Gov. Dannel P. Malloy ordered the state Department of Transportation on Thursday to halt all routine road maintenance work in lower Fairfield County to ease traffic congestion.

Vehicular traffic was expected to rise sharply after Wednesday’s power failure on the Metro-North rail line knocked out most service between Stamford and New York City for at least three weeks.

The governor suspended work on a lane expansion on Interstate 95 in Norwalk until further notice. There will be no lane closures except in cases of emergency.

Malloy also directed the DOT to postpone routine work on the Merritt Parkway, U.S. Route 1, state routes 7 and 123, and on other busy secondary roads in lower Fairfield County.

“Needless to say, I am frustrated at this situation and continue to press the folks at Con Ed and Metro-North to fix it as quickly as possible,” Malloy said Thursday.

Con Edison is the electric utility that serves the Metro-North line in the Mount Vernon, N.Y., area, where a 138,000-volt feeder cable malfunctioned Wednesday.

“But until the problems are alleviated, we need to take whatever steps we can to help mitigate congestion on roadways,” Malloy added. “Our state transportation crews have halted all routine road work in the area and are working to ensure that the expected increase in traffic moves safely and efficiently.”

The halted routine maintenance includes mowing, patching, clearing brush from catch basins, tree trimming and line striping. All bridge maintenance — which requires lane closures for the safety of workers — will be done at night. Any night work will be stopped and cleared by 6 a.m.

DOT’s Service Patrols, large trucks with flashing lights that assist motorists whose vehicles have broken down, have been placed at various points along I-95 off the roadway. They will assist with getting those vehicles off the road as quickly as possible and help with other congestion mitigation where necessary, according to the governor’s office.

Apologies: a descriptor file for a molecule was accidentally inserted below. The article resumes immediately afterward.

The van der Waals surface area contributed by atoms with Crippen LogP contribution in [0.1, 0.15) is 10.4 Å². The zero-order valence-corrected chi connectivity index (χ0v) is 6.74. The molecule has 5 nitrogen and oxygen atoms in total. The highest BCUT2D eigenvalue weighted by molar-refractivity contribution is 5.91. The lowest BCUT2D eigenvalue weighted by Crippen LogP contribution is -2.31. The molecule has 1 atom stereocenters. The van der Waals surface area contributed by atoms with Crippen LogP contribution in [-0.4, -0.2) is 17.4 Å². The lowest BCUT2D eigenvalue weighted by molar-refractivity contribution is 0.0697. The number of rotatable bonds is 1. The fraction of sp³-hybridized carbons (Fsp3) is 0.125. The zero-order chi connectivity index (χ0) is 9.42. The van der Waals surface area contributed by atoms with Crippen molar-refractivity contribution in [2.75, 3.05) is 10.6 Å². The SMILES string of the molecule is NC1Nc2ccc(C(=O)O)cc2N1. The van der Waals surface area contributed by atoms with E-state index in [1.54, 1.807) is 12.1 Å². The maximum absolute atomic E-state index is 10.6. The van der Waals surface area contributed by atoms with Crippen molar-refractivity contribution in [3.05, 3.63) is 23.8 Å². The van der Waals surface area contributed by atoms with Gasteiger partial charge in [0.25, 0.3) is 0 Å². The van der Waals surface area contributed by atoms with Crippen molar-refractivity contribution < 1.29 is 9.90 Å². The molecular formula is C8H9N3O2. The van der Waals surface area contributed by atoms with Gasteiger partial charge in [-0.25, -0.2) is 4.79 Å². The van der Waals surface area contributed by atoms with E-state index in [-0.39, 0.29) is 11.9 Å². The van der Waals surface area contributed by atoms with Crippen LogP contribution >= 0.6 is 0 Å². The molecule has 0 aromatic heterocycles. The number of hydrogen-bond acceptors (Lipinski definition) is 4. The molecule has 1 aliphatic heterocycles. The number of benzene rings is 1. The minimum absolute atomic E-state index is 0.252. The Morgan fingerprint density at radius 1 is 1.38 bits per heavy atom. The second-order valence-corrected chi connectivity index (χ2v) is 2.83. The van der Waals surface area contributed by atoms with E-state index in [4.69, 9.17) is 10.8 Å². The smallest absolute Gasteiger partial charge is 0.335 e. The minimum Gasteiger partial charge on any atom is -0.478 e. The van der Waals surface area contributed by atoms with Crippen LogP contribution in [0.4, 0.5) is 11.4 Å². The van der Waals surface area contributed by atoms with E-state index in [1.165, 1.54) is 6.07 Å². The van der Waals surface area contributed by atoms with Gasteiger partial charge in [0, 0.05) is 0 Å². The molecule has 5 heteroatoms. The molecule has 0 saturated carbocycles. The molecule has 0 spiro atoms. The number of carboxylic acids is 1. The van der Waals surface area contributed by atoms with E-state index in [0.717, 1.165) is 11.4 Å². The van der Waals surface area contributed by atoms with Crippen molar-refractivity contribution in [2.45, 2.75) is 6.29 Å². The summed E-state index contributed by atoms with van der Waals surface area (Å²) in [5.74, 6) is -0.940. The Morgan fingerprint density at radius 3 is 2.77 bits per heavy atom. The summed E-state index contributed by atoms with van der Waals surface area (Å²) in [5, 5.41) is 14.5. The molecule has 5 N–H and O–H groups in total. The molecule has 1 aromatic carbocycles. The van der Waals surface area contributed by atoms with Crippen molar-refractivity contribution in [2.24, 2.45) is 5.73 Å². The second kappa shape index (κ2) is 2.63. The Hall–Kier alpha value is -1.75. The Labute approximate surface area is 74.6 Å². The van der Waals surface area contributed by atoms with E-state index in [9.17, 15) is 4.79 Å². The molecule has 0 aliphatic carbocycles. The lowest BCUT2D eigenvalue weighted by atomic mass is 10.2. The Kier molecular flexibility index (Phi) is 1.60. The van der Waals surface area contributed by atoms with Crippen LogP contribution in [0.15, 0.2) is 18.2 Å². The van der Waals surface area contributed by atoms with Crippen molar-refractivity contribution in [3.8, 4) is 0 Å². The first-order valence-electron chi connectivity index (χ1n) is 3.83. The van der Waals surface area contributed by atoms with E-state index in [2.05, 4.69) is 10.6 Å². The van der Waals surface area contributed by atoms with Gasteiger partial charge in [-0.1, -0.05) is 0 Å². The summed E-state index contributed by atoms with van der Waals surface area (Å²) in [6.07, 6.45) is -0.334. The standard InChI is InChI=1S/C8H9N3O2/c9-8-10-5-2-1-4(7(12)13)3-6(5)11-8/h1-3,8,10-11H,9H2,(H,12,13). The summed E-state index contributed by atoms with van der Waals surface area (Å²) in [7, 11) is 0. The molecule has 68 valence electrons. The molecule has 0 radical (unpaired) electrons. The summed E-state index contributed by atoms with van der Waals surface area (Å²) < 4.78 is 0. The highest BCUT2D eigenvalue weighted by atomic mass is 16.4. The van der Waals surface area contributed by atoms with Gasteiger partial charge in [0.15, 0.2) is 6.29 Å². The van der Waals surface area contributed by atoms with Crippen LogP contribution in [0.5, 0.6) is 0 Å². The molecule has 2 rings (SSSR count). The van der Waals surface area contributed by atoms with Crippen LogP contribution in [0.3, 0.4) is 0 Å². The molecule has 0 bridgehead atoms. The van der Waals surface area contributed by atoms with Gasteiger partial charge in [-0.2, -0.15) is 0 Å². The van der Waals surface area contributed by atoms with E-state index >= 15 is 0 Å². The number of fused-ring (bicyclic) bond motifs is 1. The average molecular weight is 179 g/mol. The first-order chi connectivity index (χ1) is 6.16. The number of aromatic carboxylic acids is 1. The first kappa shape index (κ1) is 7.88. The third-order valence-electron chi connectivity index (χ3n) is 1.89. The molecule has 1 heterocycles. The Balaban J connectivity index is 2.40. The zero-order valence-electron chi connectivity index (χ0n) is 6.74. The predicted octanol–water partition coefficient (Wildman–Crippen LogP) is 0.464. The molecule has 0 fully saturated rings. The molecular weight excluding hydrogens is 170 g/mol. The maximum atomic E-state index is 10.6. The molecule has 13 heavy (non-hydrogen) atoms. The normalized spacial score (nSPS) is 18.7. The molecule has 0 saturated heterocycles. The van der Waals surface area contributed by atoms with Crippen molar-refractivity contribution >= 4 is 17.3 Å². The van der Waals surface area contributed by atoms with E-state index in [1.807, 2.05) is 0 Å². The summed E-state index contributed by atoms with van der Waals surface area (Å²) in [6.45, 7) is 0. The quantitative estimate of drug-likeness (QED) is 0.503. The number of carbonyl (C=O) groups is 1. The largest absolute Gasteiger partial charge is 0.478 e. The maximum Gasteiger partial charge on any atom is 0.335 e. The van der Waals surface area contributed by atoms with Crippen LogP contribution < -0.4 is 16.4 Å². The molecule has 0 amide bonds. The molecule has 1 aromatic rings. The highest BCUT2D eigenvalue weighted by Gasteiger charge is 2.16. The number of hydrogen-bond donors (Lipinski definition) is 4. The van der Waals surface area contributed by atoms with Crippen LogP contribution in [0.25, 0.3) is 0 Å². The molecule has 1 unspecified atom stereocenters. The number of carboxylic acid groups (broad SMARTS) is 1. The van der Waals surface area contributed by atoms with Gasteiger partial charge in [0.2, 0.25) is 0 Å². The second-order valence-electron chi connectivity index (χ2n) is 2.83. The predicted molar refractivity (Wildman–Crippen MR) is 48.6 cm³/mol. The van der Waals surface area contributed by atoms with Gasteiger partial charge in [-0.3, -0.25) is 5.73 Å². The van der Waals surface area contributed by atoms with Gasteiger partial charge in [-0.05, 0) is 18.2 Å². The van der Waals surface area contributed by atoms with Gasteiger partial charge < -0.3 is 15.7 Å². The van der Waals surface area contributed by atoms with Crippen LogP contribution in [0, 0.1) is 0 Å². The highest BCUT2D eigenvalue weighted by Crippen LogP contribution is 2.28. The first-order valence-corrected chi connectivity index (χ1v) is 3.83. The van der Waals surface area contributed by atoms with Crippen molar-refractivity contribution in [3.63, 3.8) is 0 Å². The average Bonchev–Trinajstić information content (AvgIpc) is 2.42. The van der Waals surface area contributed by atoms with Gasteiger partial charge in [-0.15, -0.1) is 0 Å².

On Thursday morning, the DOT reported that traffic on I-95 and the Merritt Parkway was only slightly heavier than normal for a weekday morning rush.

Metro-North is providing limited rail service in diesel-powered cars between Stamford and Grand Central Station in Manhattan as Con Edison scrambles to repair the feeder cable. This contingency service only offers enough cars to provide about 30 percent of the normal capacity.

An estimated 125,000 commuters ride the Metro-North service at various points on a daily basis, making it one of the busiest lines in the nation.

Malloy urged commuters Wednesday to prepare contingency plans such as:

  • Working from home, if possible.
  • Traveling by highway as part of a car pool.
  • Or planning to stay in New York for an extended period of time.
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Keith M. PhaneufState Budget Reporter

Keith has spent most of his 31 years as a reporter specializing in state government finances, analyzing such topics as income tax equity, waste in government and the complex funding systems behind Connecticut’s transportation and social services networks. He has been the state finances reporter at CT Mirror since it launched in 2010. Prior to joining CT Mirror Keith was State Capitol bureau chief for The Journal Inquirer of Manchester, a reporter for the Day of New London, and a former contributing writer to The New York Times. Keith is a graduate of and a former journalism instructor at the University of Connecticut.

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